Five twenty-somethings head off from New York City for a weekend retreat, to celebrate the 21st birthday of one of the group. Moving out of the city and into rural New Jersey, the snow comes down thick and heavy. From out of nowhere someone in a black van makes a dangerous manoeuvre in order to overtake the group, but no sooner have they overtaken, than they slow down causing the group to overtake the van in return, an issue the driver is none to happy about. In a strange cat and mouse series of scenarios the group and the van continuously cross paths, unhinging the group. Luckily they soon get away from the driver, and arrive at their weekend retreat where all is safe and sound…Or is it?
Evil Things has the potential to be the best of the recent “found footage” movies, I’d got an hour in and realised that this left a lot of the latest offerings (A Night In The Woods, Atrocious etc) cowering in its wake, and most certainly had “the edge”. Some many of these movies deal with issues of paranormal or occult happenings, Apollo 18 dealt with issues quite literally out of this world, but Wicked Things deals with something very plausible, someone with a giant chip on their should, intent on making sure he/she gets the upper hand.
I warmed to the movie from the offset, with its beautiful shots of a New York you never really would get to see unless you were familiar with the City. I can only assume given the movies obvious low budget, that no permissions were gained to film such footage, although of course their may be some loophole being as the footage was taken from within a vehicle, and on a fairly standard camera. Legality aside however, I cannot emphasis how this little touch really impresses, it immediately takes the movie up a calibre of similar movies.
Sadly the flaws soon become apparent, a bit of padding at the midsection so you know about the characters seems a little bit overplayed, and in short boring. . This is followed up by the typical badly filmed people running, screaming, dropping cameras, swapping cameras, more screaming, and the great unexplained. In the process first time movie director Dominic Perez makes the ultimate mistake, the found footage faux pas, he takes the visuals out of the hands of those making the film, and puts it into the hands of another, with a completely different camera. I’m sure every director making this sort of movie wants to take this move, but the trouble being is it then stops it from being a “found footage” movie. Perez realises he has made this mistake, and at the start and end includes a card that implies the footage was submitted to the police, which would allow the perpetrator of the activity to re-edit the groups footage.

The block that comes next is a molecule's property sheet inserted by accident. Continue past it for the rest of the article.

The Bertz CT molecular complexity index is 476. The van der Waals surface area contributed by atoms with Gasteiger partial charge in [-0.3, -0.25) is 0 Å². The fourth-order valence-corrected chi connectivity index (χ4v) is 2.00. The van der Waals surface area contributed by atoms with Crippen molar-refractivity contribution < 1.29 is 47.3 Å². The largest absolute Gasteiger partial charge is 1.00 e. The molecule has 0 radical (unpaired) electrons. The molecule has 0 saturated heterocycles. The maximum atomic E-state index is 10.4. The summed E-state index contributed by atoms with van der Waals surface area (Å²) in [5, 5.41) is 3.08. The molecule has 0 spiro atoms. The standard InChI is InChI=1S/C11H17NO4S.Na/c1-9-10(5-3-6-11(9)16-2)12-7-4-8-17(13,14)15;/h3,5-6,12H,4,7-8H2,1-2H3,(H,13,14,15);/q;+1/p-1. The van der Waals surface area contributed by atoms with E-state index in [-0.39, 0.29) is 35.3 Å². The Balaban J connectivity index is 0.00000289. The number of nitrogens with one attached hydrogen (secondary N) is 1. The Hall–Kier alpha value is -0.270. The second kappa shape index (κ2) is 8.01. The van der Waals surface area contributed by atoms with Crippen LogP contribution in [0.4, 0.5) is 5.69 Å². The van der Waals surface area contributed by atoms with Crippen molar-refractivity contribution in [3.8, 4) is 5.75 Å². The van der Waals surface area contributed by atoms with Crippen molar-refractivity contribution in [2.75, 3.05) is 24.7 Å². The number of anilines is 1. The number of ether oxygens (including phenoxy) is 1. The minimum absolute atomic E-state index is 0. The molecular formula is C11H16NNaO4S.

The mistakes don’t end with there sadly having lulled us into a suitably creepy scenario, Perez fails to deliver the required scares expected of the genre in the final moments, in fact of all the movies of this genre going right the way back to Cannibal Holocaust, there has never been such an example of “unexplained”, and sorry, this is not a good thing.
The final insult is a lengthy stretch of film from the perpetrators view, you soon realise that there is more footage here than you saw earlier in the movie, when the group are treated to some footage given to them by the van owner. This footage goes through the final credits, and you kind of expect it to go somewhere, sadly it does not, and again you feel cheated.
I commend Perez for his efforts, because he does achieve an awful lot that much more established film-makers have failed to do, he delivers one of the best build-ups I have ever seen from this particular genre. He achieves so much, and to be honest this is worth watching the movie just for this. Sadly the follow through delivers zero scares, which is a tragedy. The cast perform as well as they can given what they have to work with, the settings are beautiful, and the direction is solid. It just lacks that final kick, that every single “found footage” movie has given right the way back to 1980.